Our goal is to understand how internal states shape information processing in the brain. Instinctive behaviors such as parenting, aggression or mating are orchestrated by evolutionarily sculpted neural circuits. Considerable progress has been made in deconstructing these circuits, but is has also become clear that their function profoundly depends on the animal's current physiological – i.e. reproductive, metabolic etc. – state. We know little about the molecular, cellular and circuit-level mechanisms by which such states alter neural processing in vivo. Studying these mechanisms will provide us with crucial insights into brain function in health and disease.
Pregnancy is an ideal model to study these processes since it is a well-defined shift in reproductive state, associated with dramatic physiological and behavioral changes. The hormonal changes occurring during pregnancy have long been suspected to alter brain function, but the underlying molecular, cellular and circuit-level mechanisms remain largely unknown. We will use a multidisciplinary approach, combining molecular and cellular biology, circuit neuroscience and behavioral analysis to address these questions.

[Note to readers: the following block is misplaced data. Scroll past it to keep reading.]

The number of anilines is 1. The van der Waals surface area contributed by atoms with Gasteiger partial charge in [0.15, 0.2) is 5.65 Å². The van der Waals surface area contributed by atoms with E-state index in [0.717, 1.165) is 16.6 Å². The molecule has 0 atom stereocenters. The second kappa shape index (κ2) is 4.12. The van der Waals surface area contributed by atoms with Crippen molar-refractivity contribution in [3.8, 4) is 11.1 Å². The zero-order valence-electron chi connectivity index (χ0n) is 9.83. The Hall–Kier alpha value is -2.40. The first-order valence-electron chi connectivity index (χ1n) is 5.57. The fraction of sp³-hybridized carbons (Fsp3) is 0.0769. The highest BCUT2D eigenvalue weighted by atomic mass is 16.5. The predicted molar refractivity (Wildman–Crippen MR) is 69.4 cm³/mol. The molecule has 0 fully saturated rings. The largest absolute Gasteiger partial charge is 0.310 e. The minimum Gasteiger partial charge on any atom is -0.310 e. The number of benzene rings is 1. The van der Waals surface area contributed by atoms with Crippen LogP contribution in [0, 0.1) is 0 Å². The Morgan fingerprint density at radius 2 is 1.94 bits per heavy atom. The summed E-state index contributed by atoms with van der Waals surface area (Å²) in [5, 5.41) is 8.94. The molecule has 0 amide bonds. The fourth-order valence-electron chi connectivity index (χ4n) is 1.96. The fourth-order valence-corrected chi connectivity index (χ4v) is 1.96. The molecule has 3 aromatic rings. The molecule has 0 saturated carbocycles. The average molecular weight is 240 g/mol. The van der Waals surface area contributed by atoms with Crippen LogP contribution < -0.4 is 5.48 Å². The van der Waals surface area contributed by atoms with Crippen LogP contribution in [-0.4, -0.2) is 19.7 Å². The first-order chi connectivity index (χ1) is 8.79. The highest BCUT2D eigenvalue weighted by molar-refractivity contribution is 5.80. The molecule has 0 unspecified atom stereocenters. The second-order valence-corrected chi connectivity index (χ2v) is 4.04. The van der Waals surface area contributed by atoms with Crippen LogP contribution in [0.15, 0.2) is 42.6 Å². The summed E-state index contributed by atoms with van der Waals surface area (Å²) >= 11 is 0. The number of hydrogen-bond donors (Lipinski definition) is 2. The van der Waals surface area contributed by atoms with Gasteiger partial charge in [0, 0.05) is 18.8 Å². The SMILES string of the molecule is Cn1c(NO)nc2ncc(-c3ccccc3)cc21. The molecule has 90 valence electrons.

Circuit logic of internal state changes
We will study how pregnancy and other physiological states such as stress, sleep or hunger affect information processing at the level of entire circuits to instruct appropriate behavioral changes. We will make use of a broad range of state-of-the-art approaches (viral tracing, in vivo imaging / electrophysiology, optogenetics, behavioral assays) for this purpose.
Cellular mechanisms of pregnancy hormone action
We investigate the molecular and cellular mechanisms by which pregnancy hormones and other modulators alter information processing in individual neurons. Our goal is to (1) uncover principles for state-dependent changes in single neurons and (2) combine these principles with circuit-level studies (see below) to understand state-dependent changes in brain-wide processing and, ultimately, behavior.
We are developing novel genetic and viral tools to (1) visualize and interrogate neural circuits underlying instinctive behaviors and (2) determine how the function of these circuits is affected by internal states.